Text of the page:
Brown fat contains iron-containing mitochondria. It is the iron that gives this fat its brown color. If you’re wanting to prevent or overcome fatigue, increasing your mitochondrial population and efficiency is of paramount importance. One way to do this is to develop more brown fat cells. Heck, brown fat even helps to regulate your blood sugar and lower obesity! (8, 9)
One study found that regular therapeutic massage increases mitochondrial development in fat cells. (10) If you’re keen on ensuring you never experience fatigue, schedule yourself bi-weekly or monthly visits with a skilled massage therapist.
Another way to help transform white fat (bad) into brown fat (good) is through cold water therapy. (11) Populations exposed to cold climates have higher levels of brown fat. Brown fat is an incredible insulator — it keeps you warm in the cold.
To encourage your body to develop more brown fat, you’re going to need to expose it to cold. Fortunately, this doesn’t have to involve a move to the Arctic. The simple act of turning your thermostat down at night to 19 degrees (instead of 24 degrees) increase brown fat deposits in adult populations.
Another way to increase brown fat deposits is to end your showers with 30–60 seconds of cold water. Combining massage therapy and cold exposure will help you amp up your mitochondrial population and therefore better prepare you to combat fatigue!
3. Engage in regular physical activity
If you want to optimize your mitochondrial function, you likely won’t be surprised to learn that regular exercise and physical activity is essential. Essential. There’s no way around this fact. Your body is made to move. Your Netflix viewing needs to decrease and your body movement will need to increase.
Be forewarned that exercise has a point of diminishing return. Running ultramarathons or competing in regular, intense/strenuous exercise is not what your mitochondria want. Appropriate rest/recovery is absolutely essential. I’d argue that rest is more important than the exercise itself.
One study showed that a lack of exercise is more damaging to your heart health than smoking, obesity, and even high blood pressure. If you’re a physically active smoker, your heart is likely in better health than a sedentary non-smoker! (13, 14, 15)
Exercise creates an increase in free radical production. Which I just said is something you want to avoid. If exercise increases something you want to avoid, how can it be beneficial? This is the exercise paradox.
The increase in free radical production caused by exercise is a positive stress on your body. It encourages the production of more mitochondria. More mitochondria = more energy. If you stick to a regular exercise program, you force your body to develop more mitochondria in order to better maintain the demand for your workouts. (16)
If you elect to lead a sedentary life, your mitochondria create more ATP than your cells can utilize. This backlog of ATP increases free radical damage to your cells. When you exercise, you use up this ATP. Ideally, you’ll want to balance your ATP consumption (through movement) with ATP production (through eating). This minimizes free-radical production, increases your mitochondrial population, and results in more energy. (17)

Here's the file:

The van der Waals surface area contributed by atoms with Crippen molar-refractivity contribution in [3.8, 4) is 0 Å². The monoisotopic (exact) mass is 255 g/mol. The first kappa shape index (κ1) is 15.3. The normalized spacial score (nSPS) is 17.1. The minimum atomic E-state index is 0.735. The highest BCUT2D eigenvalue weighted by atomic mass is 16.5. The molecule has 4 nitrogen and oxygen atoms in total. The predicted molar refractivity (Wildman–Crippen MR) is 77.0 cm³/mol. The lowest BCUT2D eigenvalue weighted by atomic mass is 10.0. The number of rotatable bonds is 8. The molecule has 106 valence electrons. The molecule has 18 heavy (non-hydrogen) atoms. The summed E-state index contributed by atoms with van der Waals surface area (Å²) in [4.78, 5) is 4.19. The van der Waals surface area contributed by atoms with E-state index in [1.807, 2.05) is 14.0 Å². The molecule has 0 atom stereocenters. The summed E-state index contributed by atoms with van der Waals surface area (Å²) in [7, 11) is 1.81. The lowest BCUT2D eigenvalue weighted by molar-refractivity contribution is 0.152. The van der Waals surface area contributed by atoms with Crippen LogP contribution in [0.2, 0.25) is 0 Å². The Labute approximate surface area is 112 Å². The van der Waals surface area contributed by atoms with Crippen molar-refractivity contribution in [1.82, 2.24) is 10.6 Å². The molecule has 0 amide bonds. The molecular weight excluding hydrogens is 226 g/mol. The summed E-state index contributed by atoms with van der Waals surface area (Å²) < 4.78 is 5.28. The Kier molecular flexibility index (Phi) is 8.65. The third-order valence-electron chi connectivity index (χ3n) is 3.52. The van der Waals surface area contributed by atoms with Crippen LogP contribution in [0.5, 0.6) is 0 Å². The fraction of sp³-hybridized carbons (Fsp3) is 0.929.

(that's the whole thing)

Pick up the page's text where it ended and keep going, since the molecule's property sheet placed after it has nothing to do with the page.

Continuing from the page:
If you want to prevent fatigue, there’s no way around regular exercise. It has to be done.
4. Fill in common nutritional deficiencies
You’re not going to be able to fulfill all of your vitamin and mineral needs through diet alone. This is the unfortunate fact about mineral levels in today’s soil. But this is not to say that your diet is unimportant. A well-formulated ketogenic diet is absolutely essential for overcoming fatigue. You just need to take some additional steps to ensure your cover the most common vitamin/mineral deficiencies. And as I’m sure you’ve already surmised, these supplements are all about improving the function of your mitochondria.
As a basic starting place, add a magnesium glycinate supplement to your daily routine. It is estimated that 40–70% of you are deficient in this mineral. (18) Start with 200–400mg daily.
The other baseline supplement I recommend you take is vitamin B12. B12 levels decrease as you age. (19) So, if you’re over the age of 50, regular supplementation is essential. Start with 1000mcg of methylcobalamin or hydroxycobalamin dissolved underneath your tongue each day.
Both magnesium and vitamin B12 will help with your mitochondrial function. To find out exactly how they help, check out my previous post on the best supplements for chronic fatigue.
Ok, there you have it, 4 research-backed strategies to ensure you prevent fatigue from ever occurring.
Now, I want to hear from you!
What strategies increase your energy levels? Share them in the comments section below!
Want to know more than your doctor about fatigue?
Originally published at Fatigue to Flourish.